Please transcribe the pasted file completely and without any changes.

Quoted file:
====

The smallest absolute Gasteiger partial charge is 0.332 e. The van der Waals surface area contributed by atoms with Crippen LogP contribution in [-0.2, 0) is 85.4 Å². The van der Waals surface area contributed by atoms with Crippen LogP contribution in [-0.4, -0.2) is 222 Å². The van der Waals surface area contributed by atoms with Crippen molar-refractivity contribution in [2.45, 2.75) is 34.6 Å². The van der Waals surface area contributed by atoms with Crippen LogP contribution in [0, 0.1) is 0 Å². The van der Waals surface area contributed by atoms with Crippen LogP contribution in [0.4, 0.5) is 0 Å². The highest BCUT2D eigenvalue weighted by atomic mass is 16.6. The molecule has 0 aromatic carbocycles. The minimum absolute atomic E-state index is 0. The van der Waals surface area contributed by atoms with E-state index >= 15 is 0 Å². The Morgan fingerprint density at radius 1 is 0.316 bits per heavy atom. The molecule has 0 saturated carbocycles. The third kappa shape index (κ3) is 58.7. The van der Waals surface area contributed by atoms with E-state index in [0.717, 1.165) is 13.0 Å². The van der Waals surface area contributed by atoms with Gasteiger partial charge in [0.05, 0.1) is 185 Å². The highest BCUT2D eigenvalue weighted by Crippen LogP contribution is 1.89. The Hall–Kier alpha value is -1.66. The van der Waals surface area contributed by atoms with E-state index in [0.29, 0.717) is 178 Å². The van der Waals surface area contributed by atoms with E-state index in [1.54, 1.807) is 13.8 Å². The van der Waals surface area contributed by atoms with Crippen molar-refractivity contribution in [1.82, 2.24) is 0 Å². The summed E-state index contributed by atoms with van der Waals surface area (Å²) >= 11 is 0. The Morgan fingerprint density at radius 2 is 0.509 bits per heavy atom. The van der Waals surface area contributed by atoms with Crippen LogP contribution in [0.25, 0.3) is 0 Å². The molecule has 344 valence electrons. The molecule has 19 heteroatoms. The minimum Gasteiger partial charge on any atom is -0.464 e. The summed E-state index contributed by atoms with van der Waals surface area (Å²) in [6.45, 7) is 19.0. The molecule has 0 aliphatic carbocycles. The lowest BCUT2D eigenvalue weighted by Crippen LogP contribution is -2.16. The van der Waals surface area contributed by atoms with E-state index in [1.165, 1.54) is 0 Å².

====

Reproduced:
The smallest absolute Gasteiger partial charge is 0.332 e. The van der Waals surface area contributed by atoms with Crippen LogP contribution in [-0.2, 0) is 85.4 Å². The van der Waals surface area contributed by atoms with Crippen LogP contribution in [-0.4, -0.2) is 222 Å². The van der Waals surface area contributed by atoms with Crippen molar-refractivity contribution in [2.45, 2.75) is 34.6 Å². The van der Waals surface area contributed by atoms with Crippen LogP contribution in [0, 0.1) is 0 Å². The van der Waals surface area contributed by atoms with Crippen LogP contribution in [0.4, 0.5) is 0 Å². The highest BCUT2D eigenvalue weighted by atomic mass is 16.6. The molecule has 0 aromatic carbocycles. The minimum absolute atomic E-state index is 0. The van der Waals surface area contributed by atoms with E-state index >= 15 is 0 Å². The Morgan fingerprint density at radius 1 is 0.316 bits per heavy atom. The molecule has 0 saturated carbocycles. The third kappa shape index (κ3) is 58.7. The van der Waals surface area contributed by atoms with E-state index in [0.717, 1.165) is 13.0 Å². The van der Waals surface area contributed by atoms with Gasteiger partial charge in [0.05, 0.1) is 185 Å². The highest BCUT2D eigenvalue weighted by Crippen LogP contribution is 1.89. The Hall–Kier alpha value is -1.66. The van der Waals surface area contributed by atoms with E-state index in [0.29, 0.717) is 178 Å². The van der Waals surface area contributed by atoms with E-state index in [1.54, 1.807) is 13.8 Å². The van der Waals surface area contributed by atoms with Crippen molar-refractivity contribution in [1.82, 2.24) is 0 Å². The summed E-state index contributed by atoms with van der Waals surface area (Å²) >= 11 is 0. The Morgan fingerprint density at radius 2 is 0.509 bits per heavy atom. The van der Waals surface area contributed by atoms with Crippen LogP contribution in [0.25, 0.3) is 0 Å². The molecule has 344 valence electrons. The molecule has 19 heteroatoms. The minimum Gasteiger partial charge on any atom is -0.464 e. The summed E-state index contributed by atoms with van der Waals surface area (Å²) in [6.45, 7) is 19.0. The molecule has 0 aliphatic carbocycles. The lowest BCUT2D eigenvalue weighted by Crippen LogP contribution is -2.16. The van der Waals surface area contributed by atoms with E-state index in [1.165, 1.54) is 0 Å².